These are challenging days for America and most Americans. Years of tough times have led to millions of people losing their jobs, homes, health care or pensions. Huge inequalities in our economy and society have been exposed but not adequately addressed. The middle class is shrinking, poverty is growing and American optimism is often clouded by anxiety, uncertainty and fear.
In the midst of this, Americans will elect a president. This year’s election is a choice, not a referendum. It’s a choice between very different economic visions for our country, and at stake is the simple yet powerful notion that everyone deserves a fair chance to achieve the American dream.
The 1.5 million members of the American Federation of Teachers endorsed President Barack Obama this week because we know that he is the only candidate who will fight to preserve and expand the middle class and fight for economic opportunity for all Americans.
Obama is the only candidate who understands that there is something fundamentally wrong with an economic system that allows the top 1 percent of Americans to hold nearly half the country’s wealth. He understands that we can’t rebuild the middle class when one in four households and an astounding 40 percent of Black households have zero or negative net wealth.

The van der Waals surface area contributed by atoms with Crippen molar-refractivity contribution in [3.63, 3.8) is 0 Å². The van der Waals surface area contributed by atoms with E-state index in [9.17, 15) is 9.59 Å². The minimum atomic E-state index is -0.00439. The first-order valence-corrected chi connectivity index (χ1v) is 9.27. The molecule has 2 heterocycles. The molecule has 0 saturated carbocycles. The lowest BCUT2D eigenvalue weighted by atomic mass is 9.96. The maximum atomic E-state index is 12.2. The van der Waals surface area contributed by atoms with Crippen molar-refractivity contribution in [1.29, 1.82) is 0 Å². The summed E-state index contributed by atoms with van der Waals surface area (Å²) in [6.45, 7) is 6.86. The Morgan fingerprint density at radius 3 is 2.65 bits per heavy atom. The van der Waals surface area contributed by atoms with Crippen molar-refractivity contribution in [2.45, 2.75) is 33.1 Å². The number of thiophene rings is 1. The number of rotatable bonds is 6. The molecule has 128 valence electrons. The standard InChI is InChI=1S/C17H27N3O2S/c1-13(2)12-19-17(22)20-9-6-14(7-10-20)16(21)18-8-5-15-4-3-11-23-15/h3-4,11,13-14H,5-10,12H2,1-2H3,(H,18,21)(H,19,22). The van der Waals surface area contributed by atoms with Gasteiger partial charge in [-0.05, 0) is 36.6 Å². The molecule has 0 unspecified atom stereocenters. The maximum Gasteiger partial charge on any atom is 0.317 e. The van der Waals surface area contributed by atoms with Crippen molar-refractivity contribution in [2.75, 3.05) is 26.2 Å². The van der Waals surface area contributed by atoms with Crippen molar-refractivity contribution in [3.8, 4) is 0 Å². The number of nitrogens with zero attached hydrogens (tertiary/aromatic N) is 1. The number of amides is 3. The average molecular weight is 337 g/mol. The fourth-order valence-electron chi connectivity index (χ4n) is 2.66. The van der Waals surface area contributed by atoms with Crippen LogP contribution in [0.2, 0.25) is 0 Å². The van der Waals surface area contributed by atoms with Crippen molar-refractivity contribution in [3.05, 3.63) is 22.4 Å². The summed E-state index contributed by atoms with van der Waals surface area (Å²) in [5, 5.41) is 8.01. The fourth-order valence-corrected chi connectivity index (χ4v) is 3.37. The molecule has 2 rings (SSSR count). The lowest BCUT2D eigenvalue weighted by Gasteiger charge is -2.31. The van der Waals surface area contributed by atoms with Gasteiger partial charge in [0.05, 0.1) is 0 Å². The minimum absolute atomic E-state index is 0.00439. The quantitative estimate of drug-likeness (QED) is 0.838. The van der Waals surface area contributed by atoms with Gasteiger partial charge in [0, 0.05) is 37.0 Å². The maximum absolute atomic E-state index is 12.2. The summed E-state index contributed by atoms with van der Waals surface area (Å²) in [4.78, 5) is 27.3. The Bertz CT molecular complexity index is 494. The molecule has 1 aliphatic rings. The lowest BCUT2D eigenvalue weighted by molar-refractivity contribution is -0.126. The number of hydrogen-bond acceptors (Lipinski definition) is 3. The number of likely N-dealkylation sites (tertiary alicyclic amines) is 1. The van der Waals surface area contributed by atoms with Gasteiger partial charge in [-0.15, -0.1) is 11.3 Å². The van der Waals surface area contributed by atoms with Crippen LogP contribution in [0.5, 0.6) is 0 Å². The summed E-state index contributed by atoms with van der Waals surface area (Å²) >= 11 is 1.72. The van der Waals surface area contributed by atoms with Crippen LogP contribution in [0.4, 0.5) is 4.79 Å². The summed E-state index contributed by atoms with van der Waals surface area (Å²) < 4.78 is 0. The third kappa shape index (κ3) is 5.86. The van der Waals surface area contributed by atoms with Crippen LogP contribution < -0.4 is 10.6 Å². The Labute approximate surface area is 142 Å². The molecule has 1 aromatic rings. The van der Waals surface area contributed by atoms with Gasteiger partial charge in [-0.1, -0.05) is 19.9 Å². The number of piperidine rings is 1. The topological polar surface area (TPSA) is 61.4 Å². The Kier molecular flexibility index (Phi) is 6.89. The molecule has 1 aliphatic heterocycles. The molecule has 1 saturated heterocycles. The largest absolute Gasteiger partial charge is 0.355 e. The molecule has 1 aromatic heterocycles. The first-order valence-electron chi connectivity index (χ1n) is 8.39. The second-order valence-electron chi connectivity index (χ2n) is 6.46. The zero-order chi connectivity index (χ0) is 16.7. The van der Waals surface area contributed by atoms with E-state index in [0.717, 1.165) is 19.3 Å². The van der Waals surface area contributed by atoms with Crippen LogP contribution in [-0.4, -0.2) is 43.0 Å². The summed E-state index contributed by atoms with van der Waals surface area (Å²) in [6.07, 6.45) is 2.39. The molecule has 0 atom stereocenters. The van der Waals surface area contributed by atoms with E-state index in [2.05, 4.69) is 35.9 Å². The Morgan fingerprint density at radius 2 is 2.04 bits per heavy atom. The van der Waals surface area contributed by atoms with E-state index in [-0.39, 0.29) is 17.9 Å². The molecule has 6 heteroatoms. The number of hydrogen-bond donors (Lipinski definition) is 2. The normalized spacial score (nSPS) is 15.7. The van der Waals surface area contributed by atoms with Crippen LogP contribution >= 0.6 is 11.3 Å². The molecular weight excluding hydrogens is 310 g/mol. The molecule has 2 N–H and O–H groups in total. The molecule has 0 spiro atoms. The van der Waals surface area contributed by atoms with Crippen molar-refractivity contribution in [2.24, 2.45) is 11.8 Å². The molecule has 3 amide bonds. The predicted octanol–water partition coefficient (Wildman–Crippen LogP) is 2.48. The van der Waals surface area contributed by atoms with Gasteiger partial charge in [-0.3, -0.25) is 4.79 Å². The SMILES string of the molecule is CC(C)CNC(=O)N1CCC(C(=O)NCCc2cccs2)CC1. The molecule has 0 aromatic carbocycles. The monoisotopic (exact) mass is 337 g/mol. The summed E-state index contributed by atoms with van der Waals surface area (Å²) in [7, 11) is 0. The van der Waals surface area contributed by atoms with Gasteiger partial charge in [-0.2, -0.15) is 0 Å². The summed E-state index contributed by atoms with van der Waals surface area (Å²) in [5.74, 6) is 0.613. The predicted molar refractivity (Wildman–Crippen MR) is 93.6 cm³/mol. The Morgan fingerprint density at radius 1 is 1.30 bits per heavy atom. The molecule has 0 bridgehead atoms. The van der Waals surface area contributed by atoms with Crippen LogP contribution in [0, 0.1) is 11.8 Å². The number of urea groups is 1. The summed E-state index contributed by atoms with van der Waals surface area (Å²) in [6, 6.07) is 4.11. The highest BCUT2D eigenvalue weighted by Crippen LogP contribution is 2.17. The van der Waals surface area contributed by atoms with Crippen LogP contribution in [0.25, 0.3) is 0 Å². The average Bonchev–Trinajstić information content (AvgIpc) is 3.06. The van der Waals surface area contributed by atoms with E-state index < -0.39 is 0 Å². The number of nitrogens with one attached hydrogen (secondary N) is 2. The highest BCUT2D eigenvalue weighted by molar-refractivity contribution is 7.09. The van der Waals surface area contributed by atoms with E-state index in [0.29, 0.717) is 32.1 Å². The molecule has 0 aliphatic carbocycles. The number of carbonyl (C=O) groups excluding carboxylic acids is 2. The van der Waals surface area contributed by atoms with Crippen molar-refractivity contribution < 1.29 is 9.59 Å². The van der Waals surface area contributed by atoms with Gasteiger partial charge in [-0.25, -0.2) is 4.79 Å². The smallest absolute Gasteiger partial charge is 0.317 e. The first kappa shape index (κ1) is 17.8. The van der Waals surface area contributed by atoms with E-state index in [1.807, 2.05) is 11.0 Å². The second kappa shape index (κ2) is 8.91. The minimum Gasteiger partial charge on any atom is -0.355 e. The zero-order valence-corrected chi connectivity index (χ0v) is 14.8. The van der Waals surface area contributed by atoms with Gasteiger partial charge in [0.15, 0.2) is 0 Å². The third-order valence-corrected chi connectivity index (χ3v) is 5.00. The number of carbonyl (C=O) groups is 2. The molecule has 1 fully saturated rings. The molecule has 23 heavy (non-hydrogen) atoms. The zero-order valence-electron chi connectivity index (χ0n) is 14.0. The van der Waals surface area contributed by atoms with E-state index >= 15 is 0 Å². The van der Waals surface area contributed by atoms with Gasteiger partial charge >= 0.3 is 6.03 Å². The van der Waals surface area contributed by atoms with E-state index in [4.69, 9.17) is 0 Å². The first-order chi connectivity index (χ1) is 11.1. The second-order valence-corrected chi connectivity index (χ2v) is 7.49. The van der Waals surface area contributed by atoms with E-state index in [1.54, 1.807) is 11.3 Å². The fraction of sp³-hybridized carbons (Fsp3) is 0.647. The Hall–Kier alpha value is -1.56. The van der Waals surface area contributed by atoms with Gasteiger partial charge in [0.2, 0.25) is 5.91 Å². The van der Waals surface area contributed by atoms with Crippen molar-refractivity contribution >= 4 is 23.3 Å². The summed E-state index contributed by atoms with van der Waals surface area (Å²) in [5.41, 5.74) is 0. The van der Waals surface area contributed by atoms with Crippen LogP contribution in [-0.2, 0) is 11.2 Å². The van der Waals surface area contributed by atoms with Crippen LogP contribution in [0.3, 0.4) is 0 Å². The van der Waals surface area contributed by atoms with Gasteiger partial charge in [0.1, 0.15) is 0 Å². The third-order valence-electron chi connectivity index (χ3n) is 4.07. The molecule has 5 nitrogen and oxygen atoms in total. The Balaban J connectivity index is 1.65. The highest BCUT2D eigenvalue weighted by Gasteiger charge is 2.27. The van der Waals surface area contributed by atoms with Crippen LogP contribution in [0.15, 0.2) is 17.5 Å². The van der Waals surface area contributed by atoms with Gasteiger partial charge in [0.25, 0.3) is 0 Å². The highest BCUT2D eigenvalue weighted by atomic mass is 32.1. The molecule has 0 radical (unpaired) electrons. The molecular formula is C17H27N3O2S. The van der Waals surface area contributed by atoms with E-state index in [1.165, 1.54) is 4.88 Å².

Despite stiff opposition from Republicans in Congress, Obama continues to fight to put Americans back to work, ensure that working people have a strong voice on the job, help Americans keep their homes, invest in our schools and repair our aging roads, bridges and decaying infrastructure.
This does not mean that AFT members agree with every decision that the president and his administration have made. In particular, we disagree strongly with elements of the administration’s education polices that appear to focus more on competition and measurement than on promoting what frontline educators know will improve teaching and learning. According to a recent poll, frontline educators in New York City are more trusted than the mayor to protect the interests of schoolchildren.
When we have disagreed with the Obama administration, the AFT has made that known, and we will continue to do so. Despite our disagreements, it’s significant that in his State of the Union address, Obama made clear that teaching to the test has no place in a robust education system and that higher education should not be a luxury.
The differences between Obama and the Republican candidates will define the nation’s choice on Nov. 6. The difference between a president who fought for legislation to make health care accessible to millions of Americans who otherwise would go without and opponents who seek to repeal it.
The difference between a president who has used his office to advocate for workers’ and union rights and opponents who have supported efforts to strip workers of their voice and their rights in Wisconsin, Ohio and elsewhere. The difference between a president who has worked to rebuild the middle class and who believes that “everyone should have a fair shot at success” and his opponents who put corporations and the wealthy above average Americans.
These are not minor differences. The candidates running for the Republican nomination are promoting a view of America that differs greatly from the one held by those of us concerned about economic and educational opportunity for all and about making sure everyone has a fair chance to achieve the American dream.